Of all the cognitive tools our ancestors left us, what’s best? Society seems to think pretty highly of arithmetic. It’s one of the first things we learn as children. So I think it’s weird that only a tiny percentage of people seem to know how to actually *use* arithmetic. Or maybe even understand what arithmetic is for. Why?

I think the problem is the idea that arithmetic is about “calculating”. No! Arithmetic is a world-modeling technology. Arguably, it’s the *best* world-modeling technology: It’s simple, it’s intuitive, and it applies to everything. It allows you to trespass into scientific domains where you don’t belong. It even has an amazing error-catching mechanism built in.

One hundred years ago, maybe it was important to learn long division. But the *point* of long division was to enable you to do world-modeling. Computers don’t make arithmetic obsolete. If anything, they do the opposite. Without arithmetic, you simply can’t access a huge fraction of the most important facts about the world.

The magic lives in a thing called “units”.

## Chimps

It’s amazing how much we don’t know about nutrition. For example, would you live longer if you ate less salt? How much longer? We can guess, but we don’t really know.

To really be sure, we’d need to take two groups of people, get them to eat different amounts of salt, and then see how long they live. This is expensive, ethically fraught, and runs into the problem that when you tell people to eat differently, they usually ignore you.

So I’ve often wondered: Why don’t we do these experiments on *animals*? Why not get two big groups of chimpanzees, and feed them different amounts of salt? Chimps aren’t people, but it would tell us something, right?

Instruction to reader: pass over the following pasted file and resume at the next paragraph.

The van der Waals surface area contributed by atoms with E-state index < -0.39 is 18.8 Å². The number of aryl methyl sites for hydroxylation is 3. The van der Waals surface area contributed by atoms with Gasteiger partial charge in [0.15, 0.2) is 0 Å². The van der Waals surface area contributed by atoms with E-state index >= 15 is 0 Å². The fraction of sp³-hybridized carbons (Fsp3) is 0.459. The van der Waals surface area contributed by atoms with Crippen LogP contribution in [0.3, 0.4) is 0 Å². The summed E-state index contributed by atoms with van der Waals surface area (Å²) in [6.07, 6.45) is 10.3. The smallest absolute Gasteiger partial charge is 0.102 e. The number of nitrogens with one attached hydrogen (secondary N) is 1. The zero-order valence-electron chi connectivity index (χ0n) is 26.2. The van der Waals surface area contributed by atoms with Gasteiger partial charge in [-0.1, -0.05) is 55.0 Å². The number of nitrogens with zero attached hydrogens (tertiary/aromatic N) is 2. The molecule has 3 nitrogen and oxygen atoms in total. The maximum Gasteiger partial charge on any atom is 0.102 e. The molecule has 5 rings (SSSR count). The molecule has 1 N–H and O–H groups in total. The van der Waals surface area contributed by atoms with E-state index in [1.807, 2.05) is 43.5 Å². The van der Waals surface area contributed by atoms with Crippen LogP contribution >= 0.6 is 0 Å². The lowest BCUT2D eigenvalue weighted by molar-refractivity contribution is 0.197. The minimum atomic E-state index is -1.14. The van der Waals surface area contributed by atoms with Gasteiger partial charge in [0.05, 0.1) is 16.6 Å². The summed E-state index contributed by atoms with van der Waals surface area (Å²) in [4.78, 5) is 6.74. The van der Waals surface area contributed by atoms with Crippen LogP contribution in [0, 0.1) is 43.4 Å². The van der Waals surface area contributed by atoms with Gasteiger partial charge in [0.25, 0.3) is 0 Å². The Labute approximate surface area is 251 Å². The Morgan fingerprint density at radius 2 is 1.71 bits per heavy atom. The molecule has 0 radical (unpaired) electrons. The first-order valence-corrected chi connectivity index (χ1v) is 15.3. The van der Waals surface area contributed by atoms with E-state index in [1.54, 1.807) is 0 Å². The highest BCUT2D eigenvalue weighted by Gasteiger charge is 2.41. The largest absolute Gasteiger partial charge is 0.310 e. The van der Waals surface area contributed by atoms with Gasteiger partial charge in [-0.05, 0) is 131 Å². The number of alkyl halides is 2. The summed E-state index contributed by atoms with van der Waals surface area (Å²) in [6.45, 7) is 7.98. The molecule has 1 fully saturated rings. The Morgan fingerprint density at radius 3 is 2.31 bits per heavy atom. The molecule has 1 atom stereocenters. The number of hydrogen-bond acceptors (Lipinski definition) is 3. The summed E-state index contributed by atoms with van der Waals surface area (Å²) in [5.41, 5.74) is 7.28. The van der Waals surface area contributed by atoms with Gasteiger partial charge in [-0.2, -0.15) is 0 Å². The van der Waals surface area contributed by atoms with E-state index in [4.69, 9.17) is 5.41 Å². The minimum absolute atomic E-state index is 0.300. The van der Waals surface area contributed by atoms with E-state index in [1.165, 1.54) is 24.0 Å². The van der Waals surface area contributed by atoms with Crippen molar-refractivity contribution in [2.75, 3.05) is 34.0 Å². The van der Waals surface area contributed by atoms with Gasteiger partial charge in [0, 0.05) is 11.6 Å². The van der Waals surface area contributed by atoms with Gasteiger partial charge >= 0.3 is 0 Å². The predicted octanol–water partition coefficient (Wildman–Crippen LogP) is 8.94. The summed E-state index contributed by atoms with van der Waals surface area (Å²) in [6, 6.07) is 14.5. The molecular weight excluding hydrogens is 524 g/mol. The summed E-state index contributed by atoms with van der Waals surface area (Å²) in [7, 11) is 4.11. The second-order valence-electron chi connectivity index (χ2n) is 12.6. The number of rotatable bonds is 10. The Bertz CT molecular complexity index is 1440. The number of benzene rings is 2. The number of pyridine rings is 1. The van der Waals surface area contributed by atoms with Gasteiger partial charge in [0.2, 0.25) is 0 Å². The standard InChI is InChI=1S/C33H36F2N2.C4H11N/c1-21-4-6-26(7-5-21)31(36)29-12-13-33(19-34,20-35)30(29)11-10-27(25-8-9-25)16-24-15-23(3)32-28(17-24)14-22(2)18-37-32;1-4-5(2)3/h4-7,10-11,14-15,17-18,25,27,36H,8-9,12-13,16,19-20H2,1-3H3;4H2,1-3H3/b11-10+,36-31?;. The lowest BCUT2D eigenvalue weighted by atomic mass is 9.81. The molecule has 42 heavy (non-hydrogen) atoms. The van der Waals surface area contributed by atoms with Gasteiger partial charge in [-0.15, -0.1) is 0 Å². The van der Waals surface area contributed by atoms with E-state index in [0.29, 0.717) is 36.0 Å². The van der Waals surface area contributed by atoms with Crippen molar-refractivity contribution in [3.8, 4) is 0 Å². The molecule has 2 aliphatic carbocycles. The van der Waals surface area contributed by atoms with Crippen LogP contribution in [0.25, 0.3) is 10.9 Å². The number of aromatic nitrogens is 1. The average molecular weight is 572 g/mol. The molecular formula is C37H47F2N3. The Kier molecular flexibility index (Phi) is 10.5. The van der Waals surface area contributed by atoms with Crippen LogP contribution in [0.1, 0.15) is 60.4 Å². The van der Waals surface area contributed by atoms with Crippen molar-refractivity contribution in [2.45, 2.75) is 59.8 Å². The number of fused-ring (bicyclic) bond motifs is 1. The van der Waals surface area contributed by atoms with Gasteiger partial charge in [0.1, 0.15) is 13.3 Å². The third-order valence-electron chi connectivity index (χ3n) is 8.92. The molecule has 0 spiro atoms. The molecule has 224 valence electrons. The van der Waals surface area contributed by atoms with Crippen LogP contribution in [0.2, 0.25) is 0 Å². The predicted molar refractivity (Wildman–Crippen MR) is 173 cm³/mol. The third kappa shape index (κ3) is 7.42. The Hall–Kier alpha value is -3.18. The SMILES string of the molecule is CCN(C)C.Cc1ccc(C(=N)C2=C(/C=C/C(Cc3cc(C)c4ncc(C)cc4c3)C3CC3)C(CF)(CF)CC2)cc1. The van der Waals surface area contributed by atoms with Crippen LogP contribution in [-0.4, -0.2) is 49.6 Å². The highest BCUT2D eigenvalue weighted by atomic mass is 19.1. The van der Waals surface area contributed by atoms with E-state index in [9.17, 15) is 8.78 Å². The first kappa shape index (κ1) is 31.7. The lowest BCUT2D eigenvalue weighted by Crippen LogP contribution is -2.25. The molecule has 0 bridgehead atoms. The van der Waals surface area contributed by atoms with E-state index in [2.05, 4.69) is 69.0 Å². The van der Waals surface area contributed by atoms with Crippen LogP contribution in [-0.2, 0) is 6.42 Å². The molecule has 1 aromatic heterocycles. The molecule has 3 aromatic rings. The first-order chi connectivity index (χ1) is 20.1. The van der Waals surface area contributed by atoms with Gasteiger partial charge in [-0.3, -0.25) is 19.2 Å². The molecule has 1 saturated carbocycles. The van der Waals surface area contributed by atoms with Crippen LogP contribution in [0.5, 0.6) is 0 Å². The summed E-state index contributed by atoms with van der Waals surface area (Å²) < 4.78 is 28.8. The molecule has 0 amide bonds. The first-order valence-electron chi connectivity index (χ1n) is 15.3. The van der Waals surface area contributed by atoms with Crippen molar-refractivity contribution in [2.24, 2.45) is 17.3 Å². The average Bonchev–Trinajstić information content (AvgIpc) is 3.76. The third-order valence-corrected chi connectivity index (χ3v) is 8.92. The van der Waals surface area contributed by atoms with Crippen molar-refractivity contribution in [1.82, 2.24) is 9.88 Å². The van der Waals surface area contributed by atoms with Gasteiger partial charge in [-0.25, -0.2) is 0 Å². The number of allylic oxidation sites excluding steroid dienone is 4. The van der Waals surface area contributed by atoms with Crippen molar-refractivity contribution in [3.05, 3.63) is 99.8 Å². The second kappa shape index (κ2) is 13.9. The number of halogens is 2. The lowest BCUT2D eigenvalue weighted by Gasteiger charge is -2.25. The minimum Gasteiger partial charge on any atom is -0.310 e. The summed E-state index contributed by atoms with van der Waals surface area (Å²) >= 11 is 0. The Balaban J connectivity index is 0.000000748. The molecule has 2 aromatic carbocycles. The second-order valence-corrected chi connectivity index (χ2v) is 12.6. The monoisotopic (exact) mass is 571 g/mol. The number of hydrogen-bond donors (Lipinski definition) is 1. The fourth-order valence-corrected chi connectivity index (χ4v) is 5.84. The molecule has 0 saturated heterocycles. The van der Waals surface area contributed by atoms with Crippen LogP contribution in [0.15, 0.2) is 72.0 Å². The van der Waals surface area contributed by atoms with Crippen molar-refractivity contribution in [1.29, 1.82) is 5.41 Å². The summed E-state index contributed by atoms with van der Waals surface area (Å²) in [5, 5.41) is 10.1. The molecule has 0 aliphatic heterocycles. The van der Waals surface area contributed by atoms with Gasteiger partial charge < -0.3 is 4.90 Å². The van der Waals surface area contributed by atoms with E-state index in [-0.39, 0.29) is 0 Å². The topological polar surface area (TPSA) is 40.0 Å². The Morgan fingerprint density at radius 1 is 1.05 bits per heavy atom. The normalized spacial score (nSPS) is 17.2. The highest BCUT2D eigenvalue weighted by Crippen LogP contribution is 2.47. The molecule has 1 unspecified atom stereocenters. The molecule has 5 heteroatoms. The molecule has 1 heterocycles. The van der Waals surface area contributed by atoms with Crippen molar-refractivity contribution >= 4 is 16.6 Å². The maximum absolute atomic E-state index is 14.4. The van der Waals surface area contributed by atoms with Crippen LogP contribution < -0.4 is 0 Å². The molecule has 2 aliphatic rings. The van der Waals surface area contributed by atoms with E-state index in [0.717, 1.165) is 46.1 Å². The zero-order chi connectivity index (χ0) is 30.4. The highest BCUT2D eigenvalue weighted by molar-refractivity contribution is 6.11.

Why don’t we do this? Because arithmetic.

How much would such a study cost? To figure this out, you will need three numbers:

- The average lifespan of a chimp.
- The cost to maintain one chimp in a research facility for one day.
- The number of chimps you’d need for a study.

Let’s do these. First, how long do chimps live? In captivity the average seems to be around 36.3 years. (Incidentally, female chimps seem to live 25% longer than males—imagine human women lived until 90 while men died at 71.)

Second, how much does it cost to maintain a chimp? Capaldo et al. looked at the average costs in various research facilities in the US in 2009. They estimate around $75/day (in 2024 dollars).

Finally, how many chimps do you need? To calculate this, you should do a “power calculation”—you guess how much life expectancy varies due to (a) salt and (b) all random factors, and work backwards to see how many chimps you need to separate the signal from the noise. There are lots of calculators for this. If you assume chimps live 36.3±8 years and salt would change life expectancy by 2 years, these will tell you that you need 502 chimps.

So now we can do our calculation:

502 chimps

× 36.3 years

× 365.25 days / year

× 75 dollars / (chimp day)

≈ 499,185,349 dollars

Notice three things.

First, 500 million dollars is a *lot*. That’s five times what the big alcohol trial would have cost. It’s a gigantic amount of money for something that would only give indirect evidence for the impact of salt in humans, and wouldn’t even do that until decades in the future.

Second, notice how I kept the units. Always keep units! On the “top” of the calculation, the units were “chimps × years × days × dollars”. On the “bottom”, the units were “years × chimps × days”. When you cancel terms, you’re left with dollars only. Units are great because if you made a mistake, it will probably show up in the units not working out. We’ll see other benefits below. So: ALWAYS KEEP UNITS.

(If you think you’re an exception and you don’t need units, then you *especially* need to keep units.)

Finally, notice that this calculation didn’t just tell us how expensive the study would be. It also points towards *why* it’s so expensive, and what would be needed to make it cheaper.

One option would be to try to get away with fewer chimps. The reason so many are needed is because the likely impact of salt is pretty small compared to natural variation in life expectancy. You might be able to reduce that natural variation by, for example, using pairs of chimp twins to eliminate genetic variation. If that reduced the standard deviation from 8 years to 5 years, then you’d only need 196 chimps and the total cost would be “only” 195 million dollars. Sounds nice, though I imagine that creating 98 chimp twins wouldn’t be free.